10. 10.  Support Heal Africa and help women affected by rape and HIV – www.healafrica.org

 

We all can make a change, it only start with one step. 🙂


References:
http://en.wikipedia.org/wiki/Western_culture http://en.wikipedia.org/wiki/Misogyny http://www.islamicbulletin.org/newsletters/issue_24/beliefs.aspx
http://www.islam-guide.com/ch3-2.htm http://en.wikipedia.org/wiki/Eastern_world
http://thinkafricapress.com/sudan/violence-against-women-and-sudans-article-152
http://en.wikipedia.org/wiki/Women%27s_rights_in_Saudi_Arabia
http://www.who.int/mediacentre/factsheets/fs241/en/
 

Song of the Week: ***Flawless by Beyonce ft. Chimamanda Ngozi Adichie

If you know me or have been reading my blog, you know that I LOOOVVEEE Beyonce. I love the way she does her thing, she is unapologetic about who she is or how she presents herself. She is a hard worker who believes in giving her everything, no matter what she does. I am a fan, not because she looks good and makes great, relatable, head bumping music, but because of the person she is – the person I see through the media.

She released her album in December, tilted ‘Beyonce’ it is her most explicit and sexually charged work ever. It is mature and represents the point she is in her life. She is a grown married woman who can be as sexy, provocative or revealing as she wants. We the fans enjoy every moment of it, after all, most of us have been with her since day one, and are around the same age and as mature as her. Her album, like most music is not for everyone, I don’t like punk music, so I don’t listen to punk music! So, if you think her music is too sexually charged, simply, don’t listen!…for those who like it, continue reading…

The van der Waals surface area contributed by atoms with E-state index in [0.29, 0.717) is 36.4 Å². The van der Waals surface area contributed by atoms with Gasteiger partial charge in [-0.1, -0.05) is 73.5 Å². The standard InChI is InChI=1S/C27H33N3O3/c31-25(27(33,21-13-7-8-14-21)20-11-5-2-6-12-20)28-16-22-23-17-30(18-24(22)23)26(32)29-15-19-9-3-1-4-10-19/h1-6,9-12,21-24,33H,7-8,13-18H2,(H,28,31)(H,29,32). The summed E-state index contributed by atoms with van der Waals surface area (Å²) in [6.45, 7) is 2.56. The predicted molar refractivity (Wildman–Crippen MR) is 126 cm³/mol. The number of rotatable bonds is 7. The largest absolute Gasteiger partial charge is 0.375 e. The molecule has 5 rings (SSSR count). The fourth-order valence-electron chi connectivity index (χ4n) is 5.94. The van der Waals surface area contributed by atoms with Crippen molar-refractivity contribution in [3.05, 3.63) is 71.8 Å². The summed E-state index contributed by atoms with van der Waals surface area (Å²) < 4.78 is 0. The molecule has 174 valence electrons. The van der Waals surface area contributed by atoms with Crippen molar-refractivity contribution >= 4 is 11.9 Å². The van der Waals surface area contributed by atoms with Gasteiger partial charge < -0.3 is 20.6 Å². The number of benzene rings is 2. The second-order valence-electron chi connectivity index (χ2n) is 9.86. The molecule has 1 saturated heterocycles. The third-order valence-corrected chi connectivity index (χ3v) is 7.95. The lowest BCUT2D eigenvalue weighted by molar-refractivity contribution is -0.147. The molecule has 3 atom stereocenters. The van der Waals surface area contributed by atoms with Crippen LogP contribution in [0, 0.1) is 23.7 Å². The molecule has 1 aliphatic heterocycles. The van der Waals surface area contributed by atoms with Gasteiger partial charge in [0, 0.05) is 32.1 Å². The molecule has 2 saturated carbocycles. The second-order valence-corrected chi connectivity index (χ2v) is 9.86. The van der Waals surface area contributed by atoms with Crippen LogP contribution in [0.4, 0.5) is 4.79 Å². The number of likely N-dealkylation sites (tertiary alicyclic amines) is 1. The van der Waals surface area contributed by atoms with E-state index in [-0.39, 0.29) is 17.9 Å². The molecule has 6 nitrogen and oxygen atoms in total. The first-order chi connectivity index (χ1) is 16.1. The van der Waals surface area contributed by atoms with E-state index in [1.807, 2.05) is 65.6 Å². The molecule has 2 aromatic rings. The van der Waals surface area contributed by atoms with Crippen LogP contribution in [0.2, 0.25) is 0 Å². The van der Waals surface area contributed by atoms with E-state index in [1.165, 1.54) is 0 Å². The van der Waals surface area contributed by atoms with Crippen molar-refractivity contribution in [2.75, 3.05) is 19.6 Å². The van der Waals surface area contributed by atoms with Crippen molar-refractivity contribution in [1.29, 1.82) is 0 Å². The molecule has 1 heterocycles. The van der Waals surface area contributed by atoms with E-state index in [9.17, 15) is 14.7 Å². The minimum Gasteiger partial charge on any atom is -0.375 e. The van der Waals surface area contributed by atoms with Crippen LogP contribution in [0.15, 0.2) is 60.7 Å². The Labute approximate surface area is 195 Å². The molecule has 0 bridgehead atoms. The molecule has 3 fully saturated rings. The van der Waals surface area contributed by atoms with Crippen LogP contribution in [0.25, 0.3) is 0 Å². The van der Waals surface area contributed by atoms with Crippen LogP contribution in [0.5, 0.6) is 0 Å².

The album has 17 songs, all of which I absolutely LOVE. However, I have some favorites, the first of which is ***Flawless featuring Chimamanda Ngozi Adiche. ***Flawless is in a way a feminist chant. It features excerpts from Adiche’s ‘We Should All Be Feminist’ (TEDxEuston in London) speech, which is quite empowering. The song begins with her highly controversial ‘Bow Down’, segues to Adiche, then to Flawless.

Flawless is the song you listen to when you want to feel like a badass, pumped up or just be reminded that there is no one else in the world like you. It is empowering, and reminds women that we can be whatever we want, that we should never to let our gender define how we think, what we do, who we are or what we achieve. It reminds us that no matter how we look, how we wake up…we are flawless!

…‘Ladies tell em’ I woke up like this, I woke up like this’….without further ado, heeerrreeesss ***Flawless!…You are welcome! 🙂

 

Hope You Enjoyed 🙂